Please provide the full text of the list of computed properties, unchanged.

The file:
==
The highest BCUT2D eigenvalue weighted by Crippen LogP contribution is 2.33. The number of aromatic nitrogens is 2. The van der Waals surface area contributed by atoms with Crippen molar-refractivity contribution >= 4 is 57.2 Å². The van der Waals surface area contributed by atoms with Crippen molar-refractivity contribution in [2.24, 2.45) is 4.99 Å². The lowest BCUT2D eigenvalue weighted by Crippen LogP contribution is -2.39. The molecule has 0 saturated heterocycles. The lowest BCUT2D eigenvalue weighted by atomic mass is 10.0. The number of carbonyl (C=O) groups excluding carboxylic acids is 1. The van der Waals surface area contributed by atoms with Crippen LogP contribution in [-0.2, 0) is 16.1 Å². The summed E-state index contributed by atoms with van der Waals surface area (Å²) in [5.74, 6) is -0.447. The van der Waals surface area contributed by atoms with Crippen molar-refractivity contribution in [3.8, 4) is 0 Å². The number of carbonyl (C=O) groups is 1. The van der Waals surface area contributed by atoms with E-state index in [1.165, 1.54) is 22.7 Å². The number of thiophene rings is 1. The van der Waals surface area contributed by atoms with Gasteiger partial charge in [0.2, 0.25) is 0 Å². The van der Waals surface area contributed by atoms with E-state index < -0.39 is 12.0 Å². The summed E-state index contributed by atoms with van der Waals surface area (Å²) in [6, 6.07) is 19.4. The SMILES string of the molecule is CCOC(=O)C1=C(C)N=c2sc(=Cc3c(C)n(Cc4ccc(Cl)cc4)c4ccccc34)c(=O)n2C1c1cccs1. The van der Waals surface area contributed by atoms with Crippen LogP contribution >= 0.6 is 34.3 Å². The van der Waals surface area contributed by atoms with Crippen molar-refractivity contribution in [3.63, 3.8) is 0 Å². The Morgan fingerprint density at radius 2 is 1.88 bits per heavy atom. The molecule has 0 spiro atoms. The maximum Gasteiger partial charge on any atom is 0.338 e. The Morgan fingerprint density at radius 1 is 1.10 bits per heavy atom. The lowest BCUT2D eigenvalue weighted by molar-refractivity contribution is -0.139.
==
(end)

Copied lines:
The highest BCUT2D eigenvalue weighted by Crippen LogP contribution is 2.33. The number of aromatic nitrogens is 2. The van der Waals surface area contributed by atoms with Crippen molar-refractivity contribution >= 4 is 57.2 Å². The van der Waals surface area contributed by atoms with Crippen molar-refractivity contribution in [2.24, 2.45) is 4.99 Å². The lowest BCUT2D eigenvalue weighted by Crippen LogP contribution is -2.39. The molecule has 0 saturated heterocycles. The lowest BCUT2D eigenvalue weighted by atomic mass is 10.0. The number of carbonyl (C=O) groups excluding carboxylic acids is 1. The van der Waals surface area contributed by atoms with Crippen LogP contribution in [-0.2, 0) is 16.1 Å². The summed E-state index contributed by atoms with van der Waals surface area (Å²) in [5.74, 6) is -0.447. The van der Waals surface area contributed by atoms with Crippen molar-refractivity contribution in [3.8, 4) is 0 Å². The number of carbonyl (C=O) groups is 1. The van der Waals surface area contributed by atoms with E-state index in [1.165, 1.54) is 22.7 Å². The number of thiophene rings is 1. The van der Waals surface area contributed by atoms with Gasteiger partial charge in [0.2, 0.25) is 0 Å². The van der Waals surface area contributed by atoms with E-state index < -0.39 is 12.0 Å². The summed E-state index contributed by atoms with van der Waals surface area (Å²) in [6, 6.07) is 19.4. The SMILES string of the molecule is CCOC(=O)C1=C(C)N=c2sc(=Cc3c(C)n(Cc4ccc(Cl)cc4)c4ccccc34)c(=O)n2C1c1cccs1. The van der Waals surface area contributed by atoms with Crippen LogP contribution >= 0.6 is 34.3 Å². The van der Waals surface area contributed by atoms with Crippen molar-refractivity contribution in [3.63, 3.8) is 0 Å². The Morgan fingerprint density at radius 2 is 1.88 bits per heavy atom. The molecule has 0 spiro atoms. The maximum Gasteiger partial charge on any atom is 0.338 e. The Morgan fingerprint density at radius 1 is 1.10 bits per heavy atom. The lowest BCUT2D eigenvalue weighted by molar-refractivity contribution is -0.139.